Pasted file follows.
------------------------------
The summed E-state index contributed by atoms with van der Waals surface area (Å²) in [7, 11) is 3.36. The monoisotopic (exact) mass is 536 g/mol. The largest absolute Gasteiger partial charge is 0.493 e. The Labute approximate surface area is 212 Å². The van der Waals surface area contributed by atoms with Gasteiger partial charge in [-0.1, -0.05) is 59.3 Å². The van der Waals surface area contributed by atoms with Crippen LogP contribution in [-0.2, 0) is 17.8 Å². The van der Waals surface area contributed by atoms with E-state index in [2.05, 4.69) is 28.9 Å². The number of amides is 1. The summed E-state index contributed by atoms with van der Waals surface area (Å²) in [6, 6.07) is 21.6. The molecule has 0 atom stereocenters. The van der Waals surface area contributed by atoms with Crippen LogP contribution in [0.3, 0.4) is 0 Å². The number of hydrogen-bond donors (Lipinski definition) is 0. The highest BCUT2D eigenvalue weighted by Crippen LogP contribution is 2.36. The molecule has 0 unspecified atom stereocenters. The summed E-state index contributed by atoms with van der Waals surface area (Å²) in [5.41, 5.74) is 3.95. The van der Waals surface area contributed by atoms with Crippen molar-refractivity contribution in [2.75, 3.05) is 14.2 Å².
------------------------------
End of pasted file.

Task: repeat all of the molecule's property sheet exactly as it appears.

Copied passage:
The summed E-state index contributed by atoms with van der Waals surface area (Å²) in [7, 11) is 3.36. The monoisotopic (exact) mass is 536 g/mol. The largest absolute Gasteiger partial charge is 0.493 e. The Labute approximate surface area is 212 Å². The van der Waals surface area contributed by atoms with Gasteiger partial charge in [-0.1, -0.05) is 59.3 Å². The van der Waals surface area contributed by atoms with Crippen LogP contribution in [-0.2, 0) is 17.8 Å². The van der Waals surface area contributed by atoms with E-state index in [2.05, 4.69) is 28.9 Å². The number of amides is 1. The summed E-state index contributed by atoms with van der Waals surface area (Å²) in [6, 6.07) is 21.6. The molecule has 0 atom stereocenters. The van der Waals surface area contributed by atoms with Crippen LogP contribution in [0.3, 0.4) is 0 Å². The number of hydrogen-bond donors (Lipinski definition) is 0. The highest BCUT2D eigenvalue weighted by Crippen LogP contribution is 2.36. The molecule has 0 unspecified atom stereocenters. The summed E-state index contributed by atoms with van der Waals surface area (Å²) in [5.41, 5.74) is 3.95. The van der Waals surface area contributed by atoms with Crippen molar-refractivity contribution in [2.75, 3.05) is 14.2 Å².